Calls grow for lock down exit delay, as rising cases across UK point to ‘serious third wave’
“(There are) 5,300 new cases of the disease per day in the United Kingdom and we’re up about 2,000 on last week,” he said.
“Now we’ve been discussing whether or not we’re going into a serious third wave and I don’t think we can possibly wait any longer. This is the evidence of another wave appearing.”
Coronavirus: Is a third wave underway in the UK?
The new strain of Covid-19 caused cases to uptick in the northwest of England, parts of the Midlands and in London during May and into the first week of June, prompting fears that the prime minister pressing ahead with his roadmap to bring an end to precautionary measures could have disastrous consequences.
Government ‘open’ to delaying 21 June England lockdown end date
The government is “absolutely open” to delaying the final lifting of England’s Covid lockdown on 21 June if necessary, the health secretary has said.
Matt Hancock insisted 21 June was a “not before” date to end restrictions and No 10 “would look at the data”.
He said the Delta variant first seen in India was about 40% more transmissible than the Alpha (Kent) strain.
But he added that hospitalisations were “broadly flat” which meant Covid vaccines were working.
UK readies contingency plans to delay June 21 easing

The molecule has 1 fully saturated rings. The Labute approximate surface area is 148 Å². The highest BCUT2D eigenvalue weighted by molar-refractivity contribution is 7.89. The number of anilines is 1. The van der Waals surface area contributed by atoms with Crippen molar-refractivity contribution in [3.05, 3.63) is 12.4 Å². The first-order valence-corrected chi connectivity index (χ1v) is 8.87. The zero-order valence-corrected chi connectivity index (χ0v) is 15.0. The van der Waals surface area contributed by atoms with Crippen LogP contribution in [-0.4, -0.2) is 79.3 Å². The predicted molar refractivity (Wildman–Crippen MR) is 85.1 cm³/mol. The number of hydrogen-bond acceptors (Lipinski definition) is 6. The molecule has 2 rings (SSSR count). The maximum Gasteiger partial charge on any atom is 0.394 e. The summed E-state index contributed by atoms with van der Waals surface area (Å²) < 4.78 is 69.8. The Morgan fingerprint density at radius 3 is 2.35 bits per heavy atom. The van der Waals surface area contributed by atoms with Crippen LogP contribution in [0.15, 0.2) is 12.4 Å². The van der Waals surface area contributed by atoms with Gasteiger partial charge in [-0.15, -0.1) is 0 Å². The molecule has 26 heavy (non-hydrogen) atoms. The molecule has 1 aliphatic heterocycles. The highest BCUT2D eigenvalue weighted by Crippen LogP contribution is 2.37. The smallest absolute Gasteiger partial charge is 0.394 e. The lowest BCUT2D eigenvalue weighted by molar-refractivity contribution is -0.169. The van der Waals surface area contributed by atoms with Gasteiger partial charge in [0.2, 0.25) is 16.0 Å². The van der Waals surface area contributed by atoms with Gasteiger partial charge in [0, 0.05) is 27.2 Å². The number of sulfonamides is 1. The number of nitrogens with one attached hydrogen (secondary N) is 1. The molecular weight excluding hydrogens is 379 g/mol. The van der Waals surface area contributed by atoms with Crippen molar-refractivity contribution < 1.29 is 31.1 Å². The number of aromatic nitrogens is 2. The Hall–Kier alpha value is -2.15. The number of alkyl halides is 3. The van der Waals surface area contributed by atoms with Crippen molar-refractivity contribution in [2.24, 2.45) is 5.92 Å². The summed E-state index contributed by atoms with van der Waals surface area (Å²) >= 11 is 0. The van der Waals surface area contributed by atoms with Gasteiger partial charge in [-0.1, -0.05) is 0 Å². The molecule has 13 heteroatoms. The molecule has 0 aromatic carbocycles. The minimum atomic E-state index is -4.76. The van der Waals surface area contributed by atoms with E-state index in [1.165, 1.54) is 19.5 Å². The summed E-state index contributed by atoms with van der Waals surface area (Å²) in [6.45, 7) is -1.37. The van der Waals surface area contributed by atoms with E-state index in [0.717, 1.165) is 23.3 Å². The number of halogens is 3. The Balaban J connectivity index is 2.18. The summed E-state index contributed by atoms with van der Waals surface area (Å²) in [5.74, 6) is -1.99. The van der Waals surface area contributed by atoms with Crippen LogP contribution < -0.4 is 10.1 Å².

Surge testing in Reading and Wokingham as Delta variant case numbers rise across UK..
Civil servants are drawing up contingency plans to delay the June 21 easing of England’s lock down restrictions, as the UK reported another large rise in corona virus cases on Friday and surge testing for the Delta variant was launched in parts of Berkshire.
Pressure from scientists on prime minister Boris Johnson to leave some Covid-19 measures in place for England intensified with further evidence that the more contagious Delta variant originally detected in India was displacing the previously dominant Alpha (Kent) variant and pushing up infections fast.
Two-week delay to June 21 lock down easing being considered
Social distancing and the wearing of face coverings are also set to continue with the lifting of restrictions set to be scaled back..
A two-week delay to the final stage of Boris Johnson’s road map on June 21 is reportedly being considered after the the number of people in the country with Covid-19 surged by 75 per cent.
The ‘Freedom Day’ date was pencilled in as the official end of lock down but rising cases fuelled by the Indian variant – now known as the Delta variant – have complicated the picture.
Multiple reports have also suggested plans to lift restrictions could be scaled down, with social distancing and the wearing of face coverings set to continue amid concerns the Indian variant is fuelling a surge in cases.
The UK on Friday recorded its highest number of new confirmed corona virus cases – 6,238 – since late March, according to official figures.
Other options’ for 21 June being drawn up as government weighs ending lock down as planned
Options said to be under discussion include retaining the use of masks, working from home policy, or a slight delay to unlocking.
Options under discussion are said to include:
• Retaining the wearing of face masks in certain settings